Kahneman and Amos Tverskey Kahneman goes over numerous examples of this bias; one involved asking study participants if Gandhi was 144 years old when he died.  While this question is obviously absurd, as 144 years is longer than anyone can live, it sets an "anchor" from which the participants "adjust" from.  Participants adjust down from 144 to reach their answer. 

In another example, real estate agents were given sufficient information to assess the value of a house.  Within this information was the list price.  Some agents were provided information with a very high list price while others were given a very low list price.  The ones given the high list price produced a significantly higher value of the home than did those who were given the low list price. 

Monday, September 21, 2015

Trips Over Gifts

My wife and I have an agreement:  If at all possible, we don't buy each other gifts for birthdays or holidays, but instead use that money towards experiences.  This agreement forces us to use our imaginations to come up with something fun to do for special occasions and compels us to step outside of our comfort zones to try new adventures.  I'm not saying we haven't ever bought each other something, but the idea is that an experience, if at all possible, takes precedence over material goods.  And they don't have to be huge, expensive experiences - just something thoughtful.  A nice night downtown or a   A few of my favorites have been:

-Hot air balloon ride in Asheville, NC. 
-Great American Beer Fest in Denver and offseason stay in Vail
-Deep Sea Fishing in San Diego

Each of these coincided with a trip that we already had planned.  With sites like Groupon and LivingSocial, these types of experiences can fit within a budget.  I'm not going to try to tell you that they are cheap, because they aren't, but they also don't need to break the bank.  There are many activities that can be enjoyed for much less than a gift would ever cost.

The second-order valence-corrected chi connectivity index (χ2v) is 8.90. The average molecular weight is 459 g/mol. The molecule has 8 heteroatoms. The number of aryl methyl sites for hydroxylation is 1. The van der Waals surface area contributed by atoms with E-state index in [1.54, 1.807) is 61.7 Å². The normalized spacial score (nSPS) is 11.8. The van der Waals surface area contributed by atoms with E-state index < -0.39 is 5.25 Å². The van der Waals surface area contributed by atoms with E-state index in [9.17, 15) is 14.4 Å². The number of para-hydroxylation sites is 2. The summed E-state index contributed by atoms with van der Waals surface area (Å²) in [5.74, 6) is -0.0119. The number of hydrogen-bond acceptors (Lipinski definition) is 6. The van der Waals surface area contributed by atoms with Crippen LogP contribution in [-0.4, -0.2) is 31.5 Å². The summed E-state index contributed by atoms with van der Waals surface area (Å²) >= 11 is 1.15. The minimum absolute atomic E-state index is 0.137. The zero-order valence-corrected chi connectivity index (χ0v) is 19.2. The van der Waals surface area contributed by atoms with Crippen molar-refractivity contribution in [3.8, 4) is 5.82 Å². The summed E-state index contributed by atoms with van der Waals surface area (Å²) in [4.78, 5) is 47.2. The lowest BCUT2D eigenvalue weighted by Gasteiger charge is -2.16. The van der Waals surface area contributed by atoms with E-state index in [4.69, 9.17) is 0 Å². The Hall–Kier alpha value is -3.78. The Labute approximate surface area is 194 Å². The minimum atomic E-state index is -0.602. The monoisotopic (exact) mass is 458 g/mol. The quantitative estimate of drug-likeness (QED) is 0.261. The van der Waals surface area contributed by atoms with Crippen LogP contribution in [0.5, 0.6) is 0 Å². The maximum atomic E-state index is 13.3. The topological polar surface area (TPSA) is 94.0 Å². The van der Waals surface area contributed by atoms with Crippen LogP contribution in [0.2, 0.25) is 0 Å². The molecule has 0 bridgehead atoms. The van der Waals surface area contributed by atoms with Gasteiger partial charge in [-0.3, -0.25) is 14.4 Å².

Wednesday, September 16, 2015

Review: "Getting There" - Gillian Zoe Segal

"Getting There" may be my favorite book of 2015.  Gillian Zoe Segal does a fantastic job compiling anecdotal stories of successful people from all walks of life.  The book is structured such that each story is approximately 2-4 pages long, with some biographical information on the subject.  Each section concludes with lessons, or "pearls", as Segal puts it, that the subject has picked up throughout their journey.  Segal's background as a photographer is obvious with a beautiful portrait of each subject at the beginning of the respective chapter.  The book in itself is a piece of art. 

Her compilation spans the globe and covers subjects from all ends of the spectrum, from Wendy Kopp, founder of Teach for America, to Laird Hamilton, big wave surfer; from Nitin Nohria, Harvard Business School Dean, to Michael Bloomberg, former New York Mayor and founder of Bloomberg L.P.; and from investor Warren Buffett to Sam Adams brewer/founder, Jim Koch.  Anderson Cooper shares his journey in journalism and discusses the sacrifices he made along the way to becoming a CNN news anchor and host of his own show.  John Paul Dejoria discusses surviving off of 99 cent chips and chicken wings and a trucker's special breakfast, while living in his car and hustling his hair products.

Friday, September 11, 2015

Shyp in Chicago!

Last night, I was fortunate enough to attend a "fireside chat" at the General Assembly in Chicago with Kevin Gibbons, CEO and Co-founder of Shyp, and Antonio Gracias, CEO of Valor Equity Partners and board member on Tesla.  Mr. Gracias moderated the discussion and had some very interesting questions Mr. Gibbons. 

In case you are unfamiliar, Shyp is a company designed to make shipping easier and "frictionless".  You simply download the app, take a picture of the item you intend to ship with a pick up address, and a Shyp courier swings by (usually within 20 minutes) to pick up your package, wrap it, package it, and send it.